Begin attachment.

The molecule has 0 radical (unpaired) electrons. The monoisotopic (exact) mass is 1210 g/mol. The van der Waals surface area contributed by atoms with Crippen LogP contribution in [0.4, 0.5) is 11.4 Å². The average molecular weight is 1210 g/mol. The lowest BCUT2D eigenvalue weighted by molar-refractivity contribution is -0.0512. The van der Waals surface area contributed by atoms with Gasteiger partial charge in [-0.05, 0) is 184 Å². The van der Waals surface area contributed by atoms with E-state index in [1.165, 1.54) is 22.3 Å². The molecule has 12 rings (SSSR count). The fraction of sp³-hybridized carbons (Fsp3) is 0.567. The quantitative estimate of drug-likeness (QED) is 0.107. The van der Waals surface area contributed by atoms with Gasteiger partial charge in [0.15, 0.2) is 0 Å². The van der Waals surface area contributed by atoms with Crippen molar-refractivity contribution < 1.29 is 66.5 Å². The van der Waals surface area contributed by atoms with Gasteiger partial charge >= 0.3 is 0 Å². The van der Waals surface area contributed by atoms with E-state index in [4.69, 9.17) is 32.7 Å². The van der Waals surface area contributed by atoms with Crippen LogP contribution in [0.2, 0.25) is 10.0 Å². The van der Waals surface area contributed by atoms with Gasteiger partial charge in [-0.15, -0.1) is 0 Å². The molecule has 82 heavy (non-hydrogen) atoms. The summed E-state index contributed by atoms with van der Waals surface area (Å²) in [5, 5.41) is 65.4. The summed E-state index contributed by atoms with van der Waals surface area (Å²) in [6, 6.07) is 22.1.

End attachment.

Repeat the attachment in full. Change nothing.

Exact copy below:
The molecule has 0 radical (unpaired) electrons. The monoisotopic (exact) mass is 1210 g/mol. The van der Waals surface area contributed by atoms with Crippen LogP contribution in [0.4, 0.5) is 11.4 Å². The average molecular weight is 1210 g/mol. The lowest BCUT2D eigenvalue weighted by molar-refractivity contribution is -0.0512. The van der Waals surface area contributed by atoms with Gasteiger partial charge in [-0.05, 0) is 184 Å². The van der Waals surface area contributed by atoms with E-state index in [1.165, 1.54) is 22.3 Å². The molecule has 12 rings (SSSR count). The fraction of sp³-hybridized carbons (Fsp3) is 0.567. The quantitative estimate of drug-likeness (QED) is 0.107. The van der Waals surface area contributed by atoms with Gasteiger partial charge in [0.15, 0.2) is 0 Å². The van der Waals surface area contributed by atoms with Crippen molar-refractivity contribution < 1.29 is 66.5 Å². The van der Waals surface area contributed by atoms with Gasteiger partial charge >= 0.3 is 0 Å². The van der Waals surface area contributed by atoms with E-state index in [4.69, 9.17) is 32.7 Å². The van der Waals surface area contributed by atoms with Crippen LogP contribution in [0.2, 0.25) is 10.0 Å². The van der Waals surface area contributed by atoms with Gasteiger partial charge in [-0.15, -0.1) is 0 Å². The molecule has 82 heavy (non-hydrogen) atoms. The summed E-state index contributed by atoms with van der Waals surface area (Å²) in [5, 5.41) is 65.4. The summed E-state index contributed by atoms with van der Waals surface area (Å²) in [6, 6.07) is 22.1.